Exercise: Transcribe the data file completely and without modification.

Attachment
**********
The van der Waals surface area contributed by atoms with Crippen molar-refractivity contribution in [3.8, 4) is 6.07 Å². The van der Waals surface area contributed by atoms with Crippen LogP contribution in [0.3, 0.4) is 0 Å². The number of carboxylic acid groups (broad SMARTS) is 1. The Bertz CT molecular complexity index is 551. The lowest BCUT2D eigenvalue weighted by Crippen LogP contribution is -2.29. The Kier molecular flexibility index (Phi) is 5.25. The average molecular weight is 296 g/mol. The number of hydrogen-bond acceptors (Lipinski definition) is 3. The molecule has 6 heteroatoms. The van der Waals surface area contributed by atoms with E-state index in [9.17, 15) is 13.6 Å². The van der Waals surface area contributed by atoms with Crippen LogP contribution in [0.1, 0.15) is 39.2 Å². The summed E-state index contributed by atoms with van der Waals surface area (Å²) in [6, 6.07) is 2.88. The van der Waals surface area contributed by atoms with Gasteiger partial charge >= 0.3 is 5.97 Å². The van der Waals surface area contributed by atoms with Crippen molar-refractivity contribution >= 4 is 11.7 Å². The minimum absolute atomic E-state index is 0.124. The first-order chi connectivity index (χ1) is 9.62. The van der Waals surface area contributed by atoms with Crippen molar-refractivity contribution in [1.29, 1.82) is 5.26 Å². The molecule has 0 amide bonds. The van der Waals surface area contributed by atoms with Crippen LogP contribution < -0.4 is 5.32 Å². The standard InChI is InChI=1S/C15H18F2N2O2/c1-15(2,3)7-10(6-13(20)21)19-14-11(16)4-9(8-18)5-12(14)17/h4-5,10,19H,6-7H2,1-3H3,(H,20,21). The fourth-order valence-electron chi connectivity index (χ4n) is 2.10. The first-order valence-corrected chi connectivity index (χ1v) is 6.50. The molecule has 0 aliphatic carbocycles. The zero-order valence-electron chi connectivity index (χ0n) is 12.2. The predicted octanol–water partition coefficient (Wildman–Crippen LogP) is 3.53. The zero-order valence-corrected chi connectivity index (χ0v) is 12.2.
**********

The van der Waals surface area contributed by atoms with Crippen molar-refractivity contribution in [3.8, 4) is 6.07 Å². The van der Waals surface area contributed by atoms with Crippen LogP contribution in [0.3, 0.4) is 0 Å². The number of carboxylic acid groups (broad SMARTS) is 1. The Bertz CT molecular complexity index is 551. The lowest BCUT2D eigenvalue weighted by Crippen LogP contribution is -2.29. The Kier molecular flexibility index (Phi) is 5.25. The average molecular weight is 296 g/mol. The number of hydrogen-bond acceptors (Lipinski definition) is 3. The molecule has 6 heteroatoms. The van der Waals surface area contributed by atoms with E-state index in [9.17, 15) is 13.6 Å². The van der Waals surface area contributed by atoms with Crippen LogP contribution in [0.1, 0.15) is 39.2 Å². The summed E-state index contributed by atoms with van der Waals surface area (Å²) in [6, 6.07) is 2.88. The van der Waals surface area contributed by atoms with Gasteiger partial charge >= 0.3 is 5.97 Å². The van der Waals surface area contributed by atoms with Crippen molar-refractivity contribution >= 4 is 11.7 Å². The minimum absolute atomic E-state index is 0.124. The first-order chi connectivity index (χ1) is 9.62. The van der Waals surface area contributed by atoms with Crippen molar-refractivity contribution in [1.29, 1.82) is 5.26 Å². The molecule has 0 amide bonds. The van der Waals surface area contributed by atoms with Crippen LogP contribution < -0.4 is 5.32 Å². The standard InChI is InChI=1S/C15H18F2N2O2/c1-15(2,3)7-10(6-13(20)21)19-14-11(16)4-9(8-18)5-12(14)17/h4-5,10,19H,6-7H2,1-3H3,(H,20,21). The fourth-order valence-electron chi connectivity index (χ4n) is 2.10. The first-order valence-corrected chi connectivity index (χ1v) is 6.50. The molecule has 0 aliphatic carbocycles. The zero-order valence-electron chi connectivity index (χ0n) is 12.2. The predicted octanol–water partition coefficient (Wildman–Crippen LogP) is 3.53. The zero-order valence-corrected chi connectivity index (χ0v) is 12.2.